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March 23—Lent Devotional 2013

As you read and reflect on today’s beatitude, please listen to this track from contemporary Estonian composer Arvo Pärt. We will feature this track throughout Lent.

The Beatitudes

“Blessed are the peacemakers, for they will be called children of God.”
Matthew 5:9


Jesus speaks God’s blessing over the most unlikely people: the poor in spirit, the meek, and the mournful. Now Jesus adds to that list of blessed people, the peacemakers. They are God’s children and close cousins to the merciful and pure in heart. As they long for righteousness, and yet are meek and merciful, they are perfectly suited as God’s ambassadors for making peace.

Blessed are the peacemakers”, says Jesus. His words sound innocuous enough to go on a greeting card. But those who have gone about the hard work of making peace know that it can often be messy and resented. One might wonder what world Jesus lives in when He declares peacemakers as blessed by God!

Benjamin Franklin sometimes doubted whether peacemaking was possible. Weary from many diplomatic missions, he wrote to John Adams in 1781: “Blessed are the peacemakers is, I suppose, to be understood in heaven, for in this world they are frequently cursed” (Alfred Owen Aldridge, Benjamin Franklin: Philosopher and Man). It can take a lot of courage and love to insert oneself into the middle of a fight.

William Barclay notes the difference between a peacemaker and a peace-lover, the difference between wanting peace and wanting appeasement:

The blessing is on the peace-makers, not necessarily the peace-lovers. It very often happens that if a man loves peace in the wrong way, he succeeds in making trouble and not peace. We may, for instance, allow a threatening and dangerous situation to develop, and our defense is that for peace’s sake we do not want to take any action. There is many a person who thinks he is loving peace, when in fact he is piling up trouble for the future, because he refuses to face the situation and to take the action which the situation demands (The Gospel of Matthew: The New Daily Study Bible).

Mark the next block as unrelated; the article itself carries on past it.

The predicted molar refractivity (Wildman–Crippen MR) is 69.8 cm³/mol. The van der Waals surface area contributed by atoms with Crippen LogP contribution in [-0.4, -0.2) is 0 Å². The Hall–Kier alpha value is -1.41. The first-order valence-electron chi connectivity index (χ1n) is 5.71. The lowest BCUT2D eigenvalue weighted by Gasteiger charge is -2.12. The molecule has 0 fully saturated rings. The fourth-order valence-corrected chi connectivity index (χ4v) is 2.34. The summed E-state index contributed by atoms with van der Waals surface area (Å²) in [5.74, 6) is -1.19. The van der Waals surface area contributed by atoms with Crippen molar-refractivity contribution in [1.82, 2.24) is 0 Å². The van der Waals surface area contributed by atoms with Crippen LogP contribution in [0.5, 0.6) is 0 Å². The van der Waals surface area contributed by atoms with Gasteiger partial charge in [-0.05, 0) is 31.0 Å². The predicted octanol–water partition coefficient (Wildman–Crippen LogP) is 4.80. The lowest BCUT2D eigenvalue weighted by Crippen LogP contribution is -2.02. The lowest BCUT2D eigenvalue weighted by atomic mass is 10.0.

Surely this leads us to search our hearts as we follow Jesus: are we truly peacemakers?


I urge Euodia and I urge Syntyche to be of the same mind in the Lord. Yes, and I ask you also my loyal companion, help these women, for they have struggled beside me in the work of the Gospel.”—Philippians 4:2-3

  • Euodia and Syntyche were two women who had been faithful servants alongside Paul in the Gospel ministry. Now they are at odds. How would you have recommended the Philippians go about helping Euodia and Syntyche to make peace?
  • Do you know a “Euodia” and “Syntyche” who need a peacemaker? If you do, why not begin by first praying for them right now?
  • Pray: “Lord, fill me with courage to disrupt false peace around me when needed. Give me wisdom and prudence to be a true peacemaker” (Emotionally Healthy Spirituality).
  • What do you want To Say to God?

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